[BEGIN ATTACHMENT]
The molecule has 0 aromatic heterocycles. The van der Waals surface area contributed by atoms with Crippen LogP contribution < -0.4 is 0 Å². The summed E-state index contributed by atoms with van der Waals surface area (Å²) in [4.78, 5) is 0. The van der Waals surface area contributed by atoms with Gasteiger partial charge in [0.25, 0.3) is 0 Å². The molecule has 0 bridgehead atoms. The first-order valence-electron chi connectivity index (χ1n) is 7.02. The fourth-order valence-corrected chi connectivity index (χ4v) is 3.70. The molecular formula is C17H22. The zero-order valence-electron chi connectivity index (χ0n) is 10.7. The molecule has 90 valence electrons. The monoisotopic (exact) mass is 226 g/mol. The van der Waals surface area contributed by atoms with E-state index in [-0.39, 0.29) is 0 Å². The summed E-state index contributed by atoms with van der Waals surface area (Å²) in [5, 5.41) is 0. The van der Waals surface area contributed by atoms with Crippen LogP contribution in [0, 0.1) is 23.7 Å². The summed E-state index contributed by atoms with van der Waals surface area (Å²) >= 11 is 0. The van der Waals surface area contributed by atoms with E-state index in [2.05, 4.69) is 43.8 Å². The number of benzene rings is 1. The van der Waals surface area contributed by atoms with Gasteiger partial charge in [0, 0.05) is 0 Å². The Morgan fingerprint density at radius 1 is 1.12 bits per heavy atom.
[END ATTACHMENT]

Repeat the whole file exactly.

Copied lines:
The molecule has 0 aromatic heterocycles. The van der Waals surface area contributed by atoms with Crippen LogP contribution < -0.4 is 0 Å². The summed E-state index contributed by atoms with van der Waals surface area (Å²) in [4.78, 5) is 0. The van der Waals surface area contributed by atoms with Gasteiger partial charge in [0.25, 0.3) is 0 Å². The molecule has 0 bridgehead atoms. The first-order valence-electron chi connectivity index (χ1n) is 7.02. The fourth-order valence-corrected chi connectivity index (χ4v) is 3.70. The molecular formula is C17H22. The zero-order valence-electron chi connectivity index (χ0n) is 10.7. The molecule has 90 valence electrons. The monoisotopic (exact) mass is 226 g/mol. The van der Waals surface area contributed by atoms with E-state index in [-0.39, 0.29) is 0 Å². The summed E-state index contributed by atoms with van der Waals surface area (Å²) in [5, 5.41) is 0. The van der Waals surface area contributed by atoms with Crippen LogP contribution in [0, 0.1) is 23.7 Å². The summed E-state index contributed by atoms with van der Waals surface area (Å²) >= 11 is 0. The van der Waals surface area contributed by atoms with E-state index in [2.05, 4.69) is 43.8 Å². The number of benzene rings is 1. The van der Waals surface area contributed by atoms with Gasteiger partial charge in [0, 0.05) is 0 Å². The Morgan fingerprint density at radius 1 is 1.12 bits per heavy atom.